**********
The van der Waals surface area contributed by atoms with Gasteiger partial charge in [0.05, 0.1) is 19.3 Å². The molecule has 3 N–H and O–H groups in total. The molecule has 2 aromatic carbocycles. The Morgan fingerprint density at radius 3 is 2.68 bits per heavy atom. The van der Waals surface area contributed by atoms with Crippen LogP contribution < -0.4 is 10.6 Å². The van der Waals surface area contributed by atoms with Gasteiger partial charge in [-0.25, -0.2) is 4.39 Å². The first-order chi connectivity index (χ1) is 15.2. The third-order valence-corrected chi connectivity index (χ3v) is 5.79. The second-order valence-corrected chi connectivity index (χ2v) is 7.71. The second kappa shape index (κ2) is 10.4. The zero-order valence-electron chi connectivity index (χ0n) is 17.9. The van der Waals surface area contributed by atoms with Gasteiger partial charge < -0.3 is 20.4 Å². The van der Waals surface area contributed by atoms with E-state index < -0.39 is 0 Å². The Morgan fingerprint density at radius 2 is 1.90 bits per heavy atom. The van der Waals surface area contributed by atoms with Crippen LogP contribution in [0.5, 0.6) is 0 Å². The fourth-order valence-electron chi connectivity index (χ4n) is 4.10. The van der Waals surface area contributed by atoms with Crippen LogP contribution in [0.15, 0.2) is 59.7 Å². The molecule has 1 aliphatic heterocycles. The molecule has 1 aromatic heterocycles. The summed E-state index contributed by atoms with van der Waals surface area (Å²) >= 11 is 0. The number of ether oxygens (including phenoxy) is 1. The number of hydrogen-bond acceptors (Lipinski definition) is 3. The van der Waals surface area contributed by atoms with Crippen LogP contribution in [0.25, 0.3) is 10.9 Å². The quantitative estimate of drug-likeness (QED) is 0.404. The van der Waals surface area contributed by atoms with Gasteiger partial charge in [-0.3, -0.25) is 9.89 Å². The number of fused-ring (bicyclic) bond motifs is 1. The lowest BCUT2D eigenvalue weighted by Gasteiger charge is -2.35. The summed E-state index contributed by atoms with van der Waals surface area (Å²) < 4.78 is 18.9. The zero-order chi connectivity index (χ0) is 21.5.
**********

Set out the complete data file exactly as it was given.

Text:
The van der Waals surface area contributed by atoms with Gasteiger partial charge in [0.05, 0.1) is 19.3 Å². The molecule has 3 N–H and O–H groups in total. The molecule has 2 aromatic carbocycles. The Morgan fingerprint density at radius 3 is 2.68 bits per heavy atom. The van der Waals surface area contributed by atoms with Crippen LogP contribution < -0.4 is 10.6 Å². The van der Waals surface area contributed by atoms with Gasteiger partial charge in [-0.25, -0.2) is 4.39 Å². The first-order chi connectivity index (χ1) is 15.2. The third-order valence-corrected chi connectivity index (χ3v) is 5.79. The second-order valence-corrected chi connectivity index (χ2v) is 7.71. The second kappa shape index (κ2) is 10.4. The zero-order valence-electron chi connectivity index (χ0n) is 17.9. The van der Waals surface area contributed by atoms with Gasteiger partial charge < -0.3 is 20.4 Å². The van der Waals surface area contributed by atoms with E-state index < -0.39 is 0 Å². The Morgan fingerprint density at radius 2 is 1.90 bits per heavy atom. The van der Waals surface area contributed by atoms with Crippen LogP contribution in [0.5, 0.6) is 0 Å². The fourth-order valence-electron chi connectivity index (χ4n) is 4.10. The van der Waals surface area contributed by atoms with Crippen LogP contribution in [0.15, 0.2) is 59.7 Å². The molecule has 1 aliphatic heterocycles. The molecule has 1 aromatic heterocycles. The summed E-state index contributed by atoms with van der Waals surface area (Å²) >= 11 is 0. The number of ether oxygens (including phenoxy) is 1. The number of hydrogen-bond acceptors (Lipinski definition) is 3. The van der Waals surface area contributed by atoms with Crippen LogP contribution in [0.25, 0.3) is 10.9 Å². The quantitative estimate of drug-likeness (QED) is 0.404. The van der Waals surface area contributed by atoms with Gasteiger partial charge in [-0.3, -0.25) is 9.89 Å². The number of fused-ring (bicyclic) bond motifs is 1. The lowest BCUT2D eigenvalue weighted by Gasteiger charge is -2.35. The summed E-state index contributed by atoms with van der Waals surface area (Å²) < 4.78 is 18.9. The zero-order chi connectivity index (χ0) is 21.5.